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What is borderline personality disorder?
BPD is a mental health condition characterized by a fragile, unstable personality that is highly reactive and easily wounded. It affects the way a person relates to themselves and others. People with this condition have a lower self-esteem and more fragile sense of self, and this in turn hinders their ability to maintain healthy relationships with others.

How common is BPD?
Borderline personality disorder is estimated to affect around 1-2% of the population. Approximately three-quarters of those diagnosed are female, and it’s also a condition that primarily affects the young, with most of its sufferers being teens or young adults.

Understanding people with borderline personality disorder
I once heard a therapist describe BPD patients as being like serious third-degree burn victims: thin skinned and sensitive to the slightest touch. Because of this, they are easily disturbed and highly reactive. It doesn’t take much to make them feel insecure, and when they feel insecure they often end up acting in ways that sabotage relationships or undermine their own goals.

In a handout from the mental health organization MIND, one patient with BPD described her condition in the following manner: “For me it feels like [I’m] a child being forced to live in an adult world. I feel too fragile and vulnerable for the world I live in.”

A 2007 study by Emily Stern showed that BPD patients displayed diminished activity in a part of the brain’s prefrontal cortex that controls planning and emotional reactions. This occurred whenever they had to inhibit a response, in this case reacting to a negative word. In other words, they are less able to get disturbing thoughts out of their mind. Research has also shown hyperactive amygdala activity in BPD patients. This suggests they feel things more profoundly even as they have trouble managing such thoughts. (Small, 2009)

The effects, consequences, & dangers of BPD

Borderline personality disorder is one of the most dangerous mental health disorders, largely because of its connection to suicide. By some estimates, as many as 10% to 20% of BPD patients will go on to eventually take their own life. Other research puts this number much lower, but still finds a heightened risk for suicide.

Borderline personality disorder can also completely derail a person’s life. People with BPD have a hard time forming healthy relationships with others, and are constantly bouncing around from one self-created crisis to the next. Thus they struggle at work, at home, and in their personal lives. People with BPD spend a lot of their time feeling isolated, alone, and suspicious of others, with their erratic behavior further alienating them from the world around them.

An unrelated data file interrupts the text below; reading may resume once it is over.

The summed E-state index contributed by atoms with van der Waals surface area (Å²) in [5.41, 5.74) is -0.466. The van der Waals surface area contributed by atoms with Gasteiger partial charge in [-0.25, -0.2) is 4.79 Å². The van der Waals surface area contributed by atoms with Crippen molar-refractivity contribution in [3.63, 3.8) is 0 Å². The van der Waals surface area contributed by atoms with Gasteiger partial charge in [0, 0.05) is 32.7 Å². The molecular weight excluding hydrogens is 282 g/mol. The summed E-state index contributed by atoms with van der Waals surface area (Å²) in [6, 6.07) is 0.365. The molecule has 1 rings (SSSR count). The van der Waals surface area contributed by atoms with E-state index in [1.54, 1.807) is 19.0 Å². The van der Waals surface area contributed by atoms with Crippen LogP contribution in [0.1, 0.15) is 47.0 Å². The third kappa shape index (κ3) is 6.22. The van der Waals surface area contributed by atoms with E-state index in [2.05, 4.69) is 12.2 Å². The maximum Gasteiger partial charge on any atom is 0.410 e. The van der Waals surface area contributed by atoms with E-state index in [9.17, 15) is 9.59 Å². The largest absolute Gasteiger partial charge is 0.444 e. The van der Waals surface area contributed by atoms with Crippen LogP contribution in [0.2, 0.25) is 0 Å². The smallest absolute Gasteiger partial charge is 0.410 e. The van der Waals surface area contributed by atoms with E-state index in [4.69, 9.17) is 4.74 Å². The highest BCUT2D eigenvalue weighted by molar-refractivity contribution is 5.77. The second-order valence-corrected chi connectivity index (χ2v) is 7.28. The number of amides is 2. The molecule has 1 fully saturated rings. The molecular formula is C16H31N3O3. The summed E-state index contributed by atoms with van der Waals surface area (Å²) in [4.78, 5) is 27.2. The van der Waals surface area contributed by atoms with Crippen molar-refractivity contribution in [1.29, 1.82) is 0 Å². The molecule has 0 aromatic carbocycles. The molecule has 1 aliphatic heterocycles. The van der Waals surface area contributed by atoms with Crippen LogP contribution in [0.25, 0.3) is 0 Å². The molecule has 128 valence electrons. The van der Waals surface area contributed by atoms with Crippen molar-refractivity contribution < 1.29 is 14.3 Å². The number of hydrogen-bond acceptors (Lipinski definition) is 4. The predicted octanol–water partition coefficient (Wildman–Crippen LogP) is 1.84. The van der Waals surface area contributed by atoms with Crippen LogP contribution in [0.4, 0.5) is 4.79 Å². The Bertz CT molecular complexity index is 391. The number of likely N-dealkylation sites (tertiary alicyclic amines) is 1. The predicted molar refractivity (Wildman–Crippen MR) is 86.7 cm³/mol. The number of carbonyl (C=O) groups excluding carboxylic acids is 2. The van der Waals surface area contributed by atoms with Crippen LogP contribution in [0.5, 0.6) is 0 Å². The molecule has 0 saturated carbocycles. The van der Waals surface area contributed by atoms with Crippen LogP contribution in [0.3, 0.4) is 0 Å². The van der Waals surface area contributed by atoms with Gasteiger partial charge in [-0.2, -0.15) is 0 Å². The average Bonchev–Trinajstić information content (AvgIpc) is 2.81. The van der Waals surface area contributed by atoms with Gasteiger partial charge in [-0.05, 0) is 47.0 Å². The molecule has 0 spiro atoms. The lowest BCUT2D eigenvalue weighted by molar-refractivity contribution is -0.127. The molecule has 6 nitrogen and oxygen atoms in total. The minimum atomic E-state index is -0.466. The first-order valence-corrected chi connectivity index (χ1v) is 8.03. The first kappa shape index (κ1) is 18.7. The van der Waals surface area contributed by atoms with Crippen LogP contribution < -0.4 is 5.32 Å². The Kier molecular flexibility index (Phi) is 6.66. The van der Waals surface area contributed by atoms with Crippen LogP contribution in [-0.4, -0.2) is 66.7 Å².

Questions & controversies surrounding borderline personality disorder

Like most mental health diagnoses, borderline personality disorder is not without its controversies. Chief among these is that it labels a particular type of personality as a disorder. Since personalities in the mental health profession are seen as something stable and unchanging, this has created controversy. Others point out that many people with BPD seem to outgrow their condition, which calls into question many underlying assumptions about the illness.

That said, I think it’s nonetheless a label that accurately describes the attributes of certain people. So long as you remember that ALL mental health diagnoses are artificial constructs and merely describe a particular set of symptoms at a particular point in time that have no biological or physical marker, and therefore are not written in stone and fail to account for a person’s individuality, then BPD is just as valid as any of the other mental health conditions.

What causes borderline personality disorder?
Like all mental health conditions, the precise causes of BPD are somewhat murky. Yet research has turned up a number of significant risk factors.

Insecure attachment and/or attachment injuries likely play a significant role. In fact, the symptoms of Borderline Personality Disorder are basically an adult version of what we see among children with insecure attachments. Therefore a history of unstable parenting, parental abandonment, mental illness or substance abuse by a parent, being adopted or spending time in foster care, the death of a parent, and other circumstances that lead to attachment injuries likely put a person at greater risk for borderline personality disorder.

Other risk factors include:

  • Verbal and/or emotional abuse
  • Living in poverty/Low SES
  • A history of child abuse or childhood trauma
  • Emotionally distant parenting

There also may be a genetic link, but so far research has yet to turn up any convincing genetic basis for borderline personality disorder.

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